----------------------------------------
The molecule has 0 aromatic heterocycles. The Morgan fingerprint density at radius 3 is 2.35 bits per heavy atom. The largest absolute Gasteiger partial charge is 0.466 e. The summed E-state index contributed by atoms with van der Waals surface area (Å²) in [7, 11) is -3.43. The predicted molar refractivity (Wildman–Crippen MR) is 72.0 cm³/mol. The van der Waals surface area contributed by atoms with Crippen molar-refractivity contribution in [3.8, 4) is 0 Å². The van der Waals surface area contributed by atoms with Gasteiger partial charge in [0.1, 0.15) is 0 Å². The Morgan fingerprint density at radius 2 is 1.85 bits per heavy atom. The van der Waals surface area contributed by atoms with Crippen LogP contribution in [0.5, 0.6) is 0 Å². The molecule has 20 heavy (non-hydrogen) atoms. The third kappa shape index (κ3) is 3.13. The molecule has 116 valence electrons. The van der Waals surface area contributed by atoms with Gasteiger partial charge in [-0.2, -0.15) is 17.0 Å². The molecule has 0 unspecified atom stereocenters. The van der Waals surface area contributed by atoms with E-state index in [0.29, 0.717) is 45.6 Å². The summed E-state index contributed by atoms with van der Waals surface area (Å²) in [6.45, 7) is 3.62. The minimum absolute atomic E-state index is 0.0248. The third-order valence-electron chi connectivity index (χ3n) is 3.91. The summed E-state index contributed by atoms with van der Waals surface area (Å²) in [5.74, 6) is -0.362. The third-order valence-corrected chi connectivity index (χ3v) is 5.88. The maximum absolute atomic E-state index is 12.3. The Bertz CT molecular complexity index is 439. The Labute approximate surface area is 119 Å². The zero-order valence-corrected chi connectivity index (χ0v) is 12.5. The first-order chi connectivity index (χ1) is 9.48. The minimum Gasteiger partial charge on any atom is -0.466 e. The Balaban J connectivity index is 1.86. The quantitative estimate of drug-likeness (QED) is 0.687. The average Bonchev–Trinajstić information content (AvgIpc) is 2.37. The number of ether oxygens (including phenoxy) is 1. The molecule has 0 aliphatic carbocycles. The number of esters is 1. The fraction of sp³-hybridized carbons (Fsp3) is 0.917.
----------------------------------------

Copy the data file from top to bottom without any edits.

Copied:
The molecule has 0 aromatic heterocycles. The Morgan fingerprint density at radius 3 is 2.35 bits per heavy atom. The largest absolute Gasteiger partial charge is 0.466 e. The summed E-state index contributed by atoms with van der Waals surface area (Å²) in [7, 11) is -3.43. The predicted molar refractivity (Wildman–Crippen MR) is 72.0 cm³/mol. The van der Waals surface area contributed by atoms with Crippen molar-refractivity contribution in [3.8, 4) is 0 Å². The van der Waals surface area contributed by atoms with Gasteiger partial charge in [0.1, 0.15) is 0 Å². The Morgan fingerprint density at radius 2 is 1.85 bits per heavy atom. The van der Waals surface area contributed by atoms with Crippen LogP contribution in [0.5, 0.6) is 0 Å². The molecule has 20 heavy (non-hydrogen) atoms. The third kappa shape index (κ3) is 3.13. The molecule has 116 valence electrons. The van der Waals surface area contributed by atoms with Gasteiger partial charge in [-0.2, -0.15) is 17.0 Å². The molecule has 0 unspecified atom stereocenters. The van der Waals surface area contributed by atoms with E-state index in [0.29, 0.717) is 45.6 Å². The summed E-state index contributed by atoms with van der Waals surface area (Å²) in [6.45, 7) is 3.62. The minimum absolute atomic E-state index is 0.0248. The third-order valence-electron chi connectivity index (χ3n) is 3.91. The summed E-state index contributed by atoms with van der Waals surface area (Å²) in [5.74, 6) is -0.362. The third-order valence-corrected chi connectivity index (χ3v) is 5.88. The maximum absolute atomic E-state index is 12.3. The Bertz CT molecular complexity index is 439. The Labute approximate surface area is 119 Å². The zero-order valence-corrected chi connectivity index (χ0v) is 12.5. The first-order chi connectivity index (χ1) is 9.48. The minimum Gasteiger partial charge on any atom is -0.466 e. The Balaban J connectivity index is 1.86. The quantitative estimate of drug-likeness (QED) is 0.687. The average Bonchev–Trinajstić information content (AvgIpc) is 2.37. The number of ether oxygens (including phenoxy) is 1. The molecule has 0 aliphatic carbocycles. The number of esters is 1. The fraction of sp³-hybridized carbons (Fsp3) is 0.917.